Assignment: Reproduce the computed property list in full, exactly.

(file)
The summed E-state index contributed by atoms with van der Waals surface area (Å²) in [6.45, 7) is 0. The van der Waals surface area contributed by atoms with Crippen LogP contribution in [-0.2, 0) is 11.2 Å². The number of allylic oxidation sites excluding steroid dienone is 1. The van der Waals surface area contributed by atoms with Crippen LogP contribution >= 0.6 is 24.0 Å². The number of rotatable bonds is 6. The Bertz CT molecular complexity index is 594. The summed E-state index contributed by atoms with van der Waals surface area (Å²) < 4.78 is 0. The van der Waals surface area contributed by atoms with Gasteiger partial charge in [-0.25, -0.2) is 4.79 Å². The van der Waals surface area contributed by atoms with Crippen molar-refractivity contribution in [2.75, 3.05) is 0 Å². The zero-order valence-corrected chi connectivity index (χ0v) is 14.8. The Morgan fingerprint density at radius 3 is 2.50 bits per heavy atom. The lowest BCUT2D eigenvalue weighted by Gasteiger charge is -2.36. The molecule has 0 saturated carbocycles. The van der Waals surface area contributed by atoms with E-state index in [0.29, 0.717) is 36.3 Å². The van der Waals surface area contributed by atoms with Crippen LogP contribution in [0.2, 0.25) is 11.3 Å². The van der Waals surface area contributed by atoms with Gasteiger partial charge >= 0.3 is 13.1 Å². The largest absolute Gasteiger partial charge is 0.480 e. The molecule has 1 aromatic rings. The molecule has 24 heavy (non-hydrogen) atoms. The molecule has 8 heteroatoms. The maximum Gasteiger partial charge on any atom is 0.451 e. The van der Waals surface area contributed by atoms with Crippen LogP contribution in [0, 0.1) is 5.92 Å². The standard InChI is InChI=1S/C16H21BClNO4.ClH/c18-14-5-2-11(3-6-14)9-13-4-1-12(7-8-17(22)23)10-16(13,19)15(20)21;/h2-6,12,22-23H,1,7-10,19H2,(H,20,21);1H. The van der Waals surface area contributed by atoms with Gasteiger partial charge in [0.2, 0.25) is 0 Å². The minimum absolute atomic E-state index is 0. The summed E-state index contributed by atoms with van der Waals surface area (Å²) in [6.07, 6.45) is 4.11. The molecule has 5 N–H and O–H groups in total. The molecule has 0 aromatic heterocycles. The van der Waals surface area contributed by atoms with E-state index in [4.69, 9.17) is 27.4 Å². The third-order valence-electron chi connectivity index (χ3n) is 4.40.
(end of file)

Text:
The summed E-state index contributed by atoms with van der Waals surface area (Å²) in [6.45, 7) is 0. The van der Waals surface area contributed by atoms with Crippen LogP contribution in [-0.2, 0) is 11.2 Å². The number of allylic oxidation sites excluding steroid dienone is 1. The van der Waals surface area contributed by atoms with Crippen LogP contribution >= 0.6 is 24.0 Å². The number of rotatable bonds is 6. The Bertz CT molecular complexity index is 594. The summed E-state index contributed by atoms with van der Waals surface area (Å²) < 4.78 is 0. The van der Waals surface area contributed by atoms with Gasteiger partial charge in [-0.25, -0.2) is 4.79 Å². The van der Waals surface area contributed by atoms with Crippen molar-refractivity contribution in [2.75, 3.05) is 0 Å². The zero-order valence-corrected chi connectivity index (χ0v) is 14.8. The Morgan fingerprint density at radius 3 is 2.50 bits per heavy atom. The lowest BCUT2D eigenvalue weighted by Gasteiger charge is -2.36. The molecule has 0 saturated carbocycles. The van der Waals surface area contributed by atoms with E-state index in [0.29, 0.717) is 36.3 Å². The van der Waals surface area contributed by atoms with Crippen LogP contribution in [0.2, 0.25) is 11.3 Å². The van der Waals surface area contributed by atoms with Gasteiger partial charge >= 0.3 is 13.1 Å². The largest absolute Gasteiger partial charge is 0.480 e. The molecule has 1 aromatic rings. The molecule has 24 heavy (non-hydrogen) atoms. The molecule has 8 heteroatoms. The maximum Gasteiger partial charge on any atom is 0.451 e. The van der Waals surface area contributed by atoms with Crippen LogP contribution in [0, 0.1) is 5.92 Å². The standard InChI is InChI=1S/C16H21BClNO4.ClH/c18-14-5-2-11(3-6-14)9-13-4-1-12(7-8-17(22)23)10-16(13,19)15(20)21;/h2-6,12,22-23H,1,7-10,19H2,(H,20,21);1H. The van der Waals surface area contributed by atoms with Gasteiger partial charge in [0.2, 0.25) is 0 Å². The minimum absolute atomic E-state index is 0. The summed E-state index contributed by atoms with van der Waals surface area (Å²) in [6.07, 6.45) is 4.11. The molecule has 5 N–H and O–H groups in total. The molecule has 0 aromatic heterocycles. The van der Waals surface area contributed by atoms with E-state index in [4.69, 9.17) is 27.4 Å². The third-order valence-electron chi connectivity index (χ3n) is 4.40.